If you’ve noticed a pain in the back of your mouth, behind your last molars, your wisdom teeth might be on the move. These teeth, called third molars, aren’t essential to modern chewing and digestion. In fact, research is being conducted on lasering wisdom teeth during infancy. As these large teeth erupt and move, they can cause pain and dental health concerns for surrounding teeth, as well as the relationship between upper and lower teeth, when they come together as the mouth is closed. This relationship is known as occlusion or, if it is not balanced, malocclusion.
So do you need your wisdom teeth? No.
Should you have them extracted? That’s a question best answered by your dentist, Dr. Markham. Call her, your Auburn dentist, to schedule an exam and consultation today. Our number-one goal will be getting you out of pain, followed closely by the goal of optimizing your oral health, which includes comfortable function.
Teething is generally a phase that we attribute to infants and toddlers. However, teething in the early years of life is just the beginning of various phases of tooth loss and replacement. We’re all born with two sets of teeth: primary and permanent. A person’s primary teeth usually fully develop by about age seven. Around the same time, primary teeth begin naturally falling out as permanent teeth erupt.
Permanent teeth have no replacement, so taking care of them is imperative. However, around age 17-21, third molars begin erupting. Most people have four of these teeth, two upper and two lower. Lucky folks have fewer, and rarely, a person may develop five!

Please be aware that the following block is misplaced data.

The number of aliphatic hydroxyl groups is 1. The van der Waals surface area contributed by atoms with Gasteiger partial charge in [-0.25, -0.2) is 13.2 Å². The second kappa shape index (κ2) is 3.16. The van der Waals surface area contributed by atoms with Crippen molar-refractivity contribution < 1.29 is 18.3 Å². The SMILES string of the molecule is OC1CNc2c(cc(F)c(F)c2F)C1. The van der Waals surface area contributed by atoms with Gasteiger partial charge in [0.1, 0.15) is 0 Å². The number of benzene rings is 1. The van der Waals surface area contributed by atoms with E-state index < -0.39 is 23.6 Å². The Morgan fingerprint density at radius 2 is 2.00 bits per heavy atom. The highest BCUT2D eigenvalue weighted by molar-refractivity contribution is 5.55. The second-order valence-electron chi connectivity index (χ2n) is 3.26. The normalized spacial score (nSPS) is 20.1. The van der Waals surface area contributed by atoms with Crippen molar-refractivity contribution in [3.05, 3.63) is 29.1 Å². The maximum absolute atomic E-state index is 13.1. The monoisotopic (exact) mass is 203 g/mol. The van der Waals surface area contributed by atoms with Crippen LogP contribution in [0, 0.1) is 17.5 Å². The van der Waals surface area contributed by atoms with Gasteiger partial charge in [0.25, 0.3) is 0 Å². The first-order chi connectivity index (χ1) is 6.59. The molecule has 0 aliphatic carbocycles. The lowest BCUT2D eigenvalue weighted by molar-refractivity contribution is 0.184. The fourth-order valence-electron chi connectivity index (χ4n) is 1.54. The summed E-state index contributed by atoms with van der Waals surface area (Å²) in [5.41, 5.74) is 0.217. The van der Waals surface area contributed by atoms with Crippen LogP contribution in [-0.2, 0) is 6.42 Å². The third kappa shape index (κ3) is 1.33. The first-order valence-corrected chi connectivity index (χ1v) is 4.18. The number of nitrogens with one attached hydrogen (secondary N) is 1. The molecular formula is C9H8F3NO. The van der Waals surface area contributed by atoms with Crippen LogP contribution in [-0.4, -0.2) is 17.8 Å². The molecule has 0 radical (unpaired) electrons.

An impacted tooth is one that will not erupt. It becomes lodged against bone or a neighboring tooth and simply cannot break through the gums. Usually, this occurs because the tooth is not coming in straight. Pain can occur when the impacted molar assesses pressure against another tooth or becomes infected. The only treatment for an impacted wisdom tooth is extraction.
Should you opt to retain your wisdom teeth into adulthood, brushing and flossing, accompanied by six-month checkups, may keep them healthy for your whole life. Because of their location in the back of the mouth, they are difficult to keep clean, and thus are prone to cavities. Even if your third molars remain decay-free, they can shift at any time. It’s common for adults to experience pain in wisdom teeth as they move to put pressure on nerves.
The best time to have wisdom teeth removed is during the late teen years, even before they emerge from beneath the gums. As we age, recovery from surgery becomes more difficult, and other health factors can complicate oral surgeries. However, if your wisdom teeth are infected, impacted, badly decayed, or painful, regardless of your age, you will probably need them removed.
You don’t have to grin and bear wisdom tooth pain. Call Maidu Dental in Auburn today at 530-823-8771 to schedule your exam and consultation with Dr. Markham. Our office is accepting new patients, and we serve children as well as adults.